Accessibility on the web means creating interfaces that don’t exclude those with disabilities. An example of disabilities that make browsing the web harder include blindness and deafness.
- Legal Aspects: 20% of people have a disability, this is one out of five people in America. In America, accessibility is FEDERAL LAW.
- Moral Aspects: Universal access and interoperability are what the web strives for. Corporate Social Responsibility is where many companies integrate certain aspects to their interfaces that may be concerns for their business operation or how interactive their design is.
- Business Aspects: Creating accessibility can avoid potential lawsuits as accessibility is federal law. It also makes goods and services more accessible to a broader number of consumers.
How do you make it accessible?
- Making an interface accessible to users with disabilities, examples of disabilities that impair web usage would be blindness or deafness.
- One way to accommodate deafness is to apply closed captioning to any video or audio.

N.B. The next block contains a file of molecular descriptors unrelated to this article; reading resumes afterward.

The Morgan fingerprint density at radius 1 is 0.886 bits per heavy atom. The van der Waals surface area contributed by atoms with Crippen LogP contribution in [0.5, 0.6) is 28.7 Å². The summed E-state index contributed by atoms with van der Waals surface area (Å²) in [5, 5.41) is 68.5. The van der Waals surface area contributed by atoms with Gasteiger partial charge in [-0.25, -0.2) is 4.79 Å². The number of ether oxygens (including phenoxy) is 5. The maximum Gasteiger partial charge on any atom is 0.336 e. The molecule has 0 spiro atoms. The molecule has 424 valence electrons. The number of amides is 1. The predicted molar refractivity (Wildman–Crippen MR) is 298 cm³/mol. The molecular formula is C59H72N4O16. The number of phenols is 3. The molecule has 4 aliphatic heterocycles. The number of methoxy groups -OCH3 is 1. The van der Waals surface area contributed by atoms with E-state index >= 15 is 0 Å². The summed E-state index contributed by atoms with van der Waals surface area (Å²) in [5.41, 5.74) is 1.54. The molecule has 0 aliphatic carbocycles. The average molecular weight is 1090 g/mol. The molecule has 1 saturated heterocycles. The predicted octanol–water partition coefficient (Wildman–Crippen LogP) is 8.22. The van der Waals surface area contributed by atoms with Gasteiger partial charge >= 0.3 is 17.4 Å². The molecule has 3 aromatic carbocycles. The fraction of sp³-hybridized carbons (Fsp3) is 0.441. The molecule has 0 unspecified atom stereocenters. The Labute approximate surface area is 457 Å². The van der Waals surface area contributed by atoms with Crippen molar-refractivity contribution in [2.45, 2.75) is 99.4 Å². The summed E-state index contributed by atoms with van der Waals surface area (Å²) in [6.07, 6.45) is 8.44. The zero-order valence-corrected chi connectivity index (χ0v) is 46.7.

- This article by Web Accessibility Initiatives explains more about disabilities and the importance of accessibility.
Openness in terms of the internet means creating online resources and sources that allow others to observe, critique, and collaborate using these sources without penalty. This allows more information to be shared!
- Creating a more open online resource will force you to think more introspective and articulate why your actions are justified.
- Sharing with a broader community allows more users to validate or invalidate your decisions. This can help solve everyone’s problems and not just a few.
How do you make it open?
- An example of creating more open resources is through open-source programming. Open-source programming is a software program whose source code can be distributed and made available for use, modification, and distribution however other editors see fit.